Chillar will receive more than $3 million in the first year of the two-year deal, according to the Green Bay Press-Gazette. The contract is worth $5.4 million, and Chillar can make another $1 million in incentives, his agent told the Press-Gazette.
Chillar will compete with strong-side OLB Brady Poppinga for the starting spot. The 6-3, 242-pound Chillar, a fourth-round draft choice out of UCLA in 2004, has missed just one game in four years and has been a full-time starter on the strong-side the last two. He had 85 tackles, 2 ½ sacks, three forced fumbles and four passes defended as a two-down linebacker taken off the field on passing downs.
The signing of Chillar was somewhat surprising. Not because the Packers clearly wanted him on the team, but according to his agent Jim Ivler, Chillar could have gotten more money had he re-signed with the St. Louis Rams or signed with the Arizona Cardinals.
"I think ultimately at the end of the day he could have had the ability to get more money elsewhere," Ivler told the Milwaukee Journal Sentinel. "But he was comfortable with what Green Bay had to say and he realizes it's a winning program and a great organization and he wants a chance at the Super Bowl."
"I think I'm going to fit good in their defense," Chillar told the St. Louis Post-Dispatch. "And in a division that runs the ball a lot. And I like to play the run. I'm excited about next year, and just want to go somewhere where I know I feel appreciated, too."
So what other moves will the Packers make in free agency? In terms of a backup quarterback for Aaron Rodgers, the Packers have brought in Quinn Gray and Gus Frerotte. Packer Report's Harry Sydney may be right about his assertion that Trent Dilfer might be a good fit as backup QB.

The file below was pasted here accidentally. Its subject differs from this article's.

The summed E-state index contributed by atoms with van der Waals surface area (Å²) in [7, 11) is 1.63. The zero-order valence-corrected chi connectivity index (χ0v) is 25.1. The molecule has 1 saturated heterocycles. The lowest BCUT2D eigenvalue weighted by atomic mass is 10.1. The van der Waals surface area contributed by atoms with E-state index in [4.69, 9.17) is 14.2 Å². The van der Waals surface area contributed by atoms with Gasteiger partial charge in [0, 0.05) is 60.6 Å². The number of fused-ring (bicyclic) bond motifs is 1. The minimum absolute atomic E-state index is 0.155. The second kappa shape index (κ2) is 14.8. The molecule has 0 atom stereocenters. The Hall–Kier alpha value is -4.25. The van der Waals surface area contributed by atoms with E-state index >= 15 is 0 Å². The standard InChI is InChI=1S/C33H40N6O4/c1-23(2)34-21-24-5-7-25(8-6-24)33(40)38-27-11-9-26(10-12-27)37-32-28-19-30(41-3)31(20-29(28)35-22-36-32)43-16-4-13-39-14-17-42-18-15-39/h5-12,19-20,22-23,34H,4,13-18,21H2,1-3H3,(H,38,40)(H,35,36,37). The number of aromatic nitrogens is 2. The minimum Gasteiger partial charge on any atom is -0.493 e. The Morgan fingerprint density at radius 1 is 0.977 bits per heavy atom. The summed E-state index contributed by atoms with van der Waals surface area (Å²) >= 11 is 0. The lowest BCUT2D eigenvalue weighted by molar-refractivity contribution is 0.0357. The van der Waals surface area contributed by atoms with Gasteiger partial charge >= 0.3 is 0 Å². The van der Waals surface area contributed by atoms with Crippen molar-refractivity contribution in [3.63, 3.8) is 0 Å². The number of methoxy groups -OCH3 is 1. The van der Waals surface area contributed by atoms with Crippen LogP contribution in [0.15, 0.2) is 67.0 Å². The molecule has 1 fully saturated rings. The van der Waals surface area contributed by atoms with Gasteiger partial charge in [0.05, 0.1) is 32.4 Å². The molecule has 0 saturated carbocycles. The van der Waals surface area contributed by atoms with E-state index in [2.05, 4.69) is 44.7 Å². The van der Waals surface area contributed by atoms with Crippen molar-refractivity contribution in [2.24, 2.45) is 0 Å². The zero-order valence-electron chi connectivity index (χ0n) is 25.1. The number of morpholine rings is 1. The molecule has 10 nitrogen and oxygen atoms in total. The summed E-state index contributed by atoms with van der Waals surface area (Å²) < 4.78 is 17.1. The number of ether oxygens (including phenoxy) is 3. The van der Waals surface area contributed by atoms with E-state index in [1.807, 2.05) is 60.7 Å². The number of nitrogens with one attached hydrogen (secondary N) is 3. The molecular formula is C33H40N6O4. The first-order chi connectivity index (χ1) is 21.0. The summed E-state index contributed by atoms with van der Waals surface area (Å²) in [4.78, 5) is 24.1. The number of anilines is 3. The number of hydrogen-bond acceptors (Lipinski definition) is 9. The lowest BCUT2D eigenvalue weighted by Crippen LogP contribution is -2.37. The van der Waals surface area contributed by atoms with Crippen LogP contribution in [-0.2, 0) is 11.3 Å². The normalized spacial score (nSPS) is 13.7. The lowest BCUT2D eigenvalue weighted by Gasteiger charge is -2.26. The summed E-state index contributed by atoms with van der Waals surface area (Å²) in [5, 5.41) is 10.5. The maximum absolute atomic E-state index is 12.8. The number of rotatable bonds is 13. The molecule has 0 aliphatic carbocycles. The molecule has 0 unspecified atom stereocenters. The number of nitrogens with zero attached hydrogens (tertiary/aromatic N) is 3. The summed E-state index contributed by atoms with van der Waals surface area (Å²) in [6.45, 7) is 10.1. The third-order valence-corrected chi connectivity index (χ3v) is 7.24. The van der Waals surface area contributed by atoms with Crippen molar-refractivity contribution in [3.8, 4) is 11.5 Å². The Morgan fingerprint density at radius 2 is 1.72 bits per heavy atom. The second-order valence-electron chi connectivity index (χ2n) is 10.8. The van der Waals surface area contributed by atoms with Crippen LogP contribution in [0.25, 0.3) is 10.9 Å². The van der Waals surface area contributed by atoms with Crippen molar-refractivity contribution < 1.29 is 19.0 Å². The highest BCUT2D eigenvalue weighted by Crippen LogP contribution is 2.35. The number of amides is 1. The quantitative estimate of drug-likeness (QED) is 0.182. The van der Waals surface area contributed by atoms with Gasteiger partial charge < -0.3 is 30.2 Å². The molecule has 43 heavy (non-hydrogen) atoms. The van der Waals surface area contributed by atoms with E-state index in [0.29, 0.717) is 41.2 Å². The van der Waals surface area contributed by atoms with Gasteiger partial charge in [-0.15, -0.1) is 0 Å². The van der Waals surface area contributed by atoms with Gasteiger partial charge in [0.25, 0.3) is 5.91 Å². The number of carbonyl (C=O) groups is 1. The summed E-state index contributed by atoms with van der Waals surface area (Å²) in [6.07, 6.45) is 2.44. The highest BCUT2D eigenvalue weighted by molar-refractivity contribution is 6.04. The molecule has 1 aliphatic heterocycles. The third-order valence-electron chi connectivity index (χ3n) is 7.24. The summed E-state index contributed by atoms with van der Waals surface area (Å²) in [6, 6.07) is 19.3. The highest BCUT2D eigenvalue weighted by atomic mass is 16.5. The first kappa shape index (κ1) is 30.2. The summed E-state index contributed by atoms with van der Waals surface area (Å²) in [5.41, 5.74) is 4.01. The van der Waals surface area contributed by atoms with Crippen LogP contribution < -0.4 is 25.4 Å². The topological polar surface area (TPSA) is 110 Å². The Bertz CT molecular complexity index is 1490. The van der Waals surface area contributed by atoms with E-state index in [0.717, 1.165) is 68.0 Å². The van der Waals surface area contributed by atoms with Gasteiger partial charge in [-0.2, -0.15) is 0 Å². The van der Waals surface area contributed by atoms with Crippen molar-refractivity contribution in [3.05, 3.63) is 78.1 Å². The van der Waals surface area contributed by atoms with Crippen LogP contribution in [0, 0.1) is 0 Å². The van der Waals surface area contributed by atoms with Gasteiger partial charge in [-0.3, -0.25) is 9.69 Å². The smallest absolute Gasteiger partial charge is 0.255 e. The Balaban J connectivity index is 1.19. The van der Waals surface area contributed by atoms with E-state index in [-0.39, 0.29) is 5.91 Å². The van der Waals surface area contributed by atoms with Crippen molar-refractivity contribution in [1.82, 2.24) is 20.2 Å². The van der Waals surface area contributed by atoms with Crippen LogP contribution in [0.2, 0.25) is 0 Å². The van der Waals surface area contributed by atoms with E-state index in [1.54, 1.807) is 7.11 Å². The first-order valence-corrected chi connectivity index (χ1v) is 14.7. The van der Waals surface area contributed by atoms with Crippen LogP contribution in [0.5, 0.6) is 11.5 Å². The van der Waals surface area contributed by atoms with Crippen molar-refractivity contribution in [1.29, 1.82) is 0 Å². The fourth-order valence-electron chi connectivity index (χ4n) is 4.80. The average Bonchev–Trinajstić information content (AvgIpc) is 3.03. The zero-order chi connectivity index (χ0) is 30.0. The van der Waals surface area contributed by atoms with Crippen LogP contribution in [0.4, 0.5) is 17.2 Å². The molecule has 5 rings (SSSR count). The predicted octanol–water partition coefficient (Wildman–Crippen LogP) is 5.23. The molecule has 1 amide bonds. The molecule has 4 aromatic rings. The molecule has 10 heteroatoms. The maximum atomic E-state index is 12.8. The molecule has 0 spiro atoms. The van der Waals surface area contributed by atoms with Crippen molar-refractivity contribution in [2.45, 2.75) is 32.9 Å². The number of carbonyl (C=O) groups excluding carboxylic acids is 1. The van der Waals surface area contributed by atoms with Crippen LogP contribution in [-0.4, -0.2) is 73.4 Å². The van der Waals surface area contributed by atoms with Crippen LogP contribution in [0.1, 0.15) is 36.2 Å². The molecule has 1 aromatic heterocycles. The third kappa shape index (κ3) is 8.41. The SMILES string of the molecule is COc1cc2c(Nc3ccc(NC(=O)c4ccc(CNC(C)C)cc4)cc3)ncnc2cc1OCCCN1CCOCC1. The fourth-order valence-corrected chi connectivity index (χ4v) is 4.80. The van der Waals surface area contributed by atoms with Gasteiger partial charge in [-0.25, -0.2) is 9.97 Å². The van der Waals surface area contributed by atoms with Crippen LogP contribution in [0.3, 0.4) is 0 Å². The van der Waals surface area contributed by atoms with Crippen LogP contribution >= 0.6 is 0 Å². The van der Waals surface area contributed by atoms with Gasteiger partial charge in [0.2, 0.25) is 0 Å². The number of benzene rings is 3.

Dilfer has a Super Bowl ring. He proved he can manage an offense. Dilfer still has a good arm and comes from from Northern California, like Rodgers. Dilfer also knows the West Coast offense, as he played for Mike Holmgren in Seattle for four years, and would not be a threat to Rodgers in terms of starting.
But he would be a good teammate and has backed up the likes of Matt Hasselbeck and Alex Smith. Dilfer absolutely loved Brett Favre, and once had this to say to Favre after a key Packer win, "I really think the greatest compliment you can get in this league is from your peers," Dilfer said. "I just wanted to tell him he's the best."
I think if the Packers are going to look at guys like Frerotte, Dilfer would be a better fit for Rodgers. The Packers can then utilize the draft to select another young QB to develop. Yes, there are other options out there, like trading for a guy like J.P. Losman. But Ted Thompson hates trading away draft choices, so it would have to be the right deal.
Things have been very quiet in Green Bay concerning free agency. Ted Thompson will keep building this team through the draft. The Packers were the youngest team in the NFL in both 2006 and 2007. The Pack has a chance to go for three in a row, with the Favre retirement and the paged being turned on long snapper Rob Davis. Thompson has had three good drafts in a row in Green Bay. Especially the 2006 draft. The 2005 and 2007 drafts weren't bad, either.
Every once in awhile, Thompson will make a big splash in free agency, like he did in 2006 when he signed DT Ryan Pickett and CB Charles Woodson. The upper echelon of free agents have already been signed in 2008. The next wave of free agents are getting picked off as well, including Chillar.
Thompson will utilize free agency if he feels that player is a good fit and affordable. But Thompson will always use the draft build a team. So far, he has a pretty nice foundation being built in Green Bay.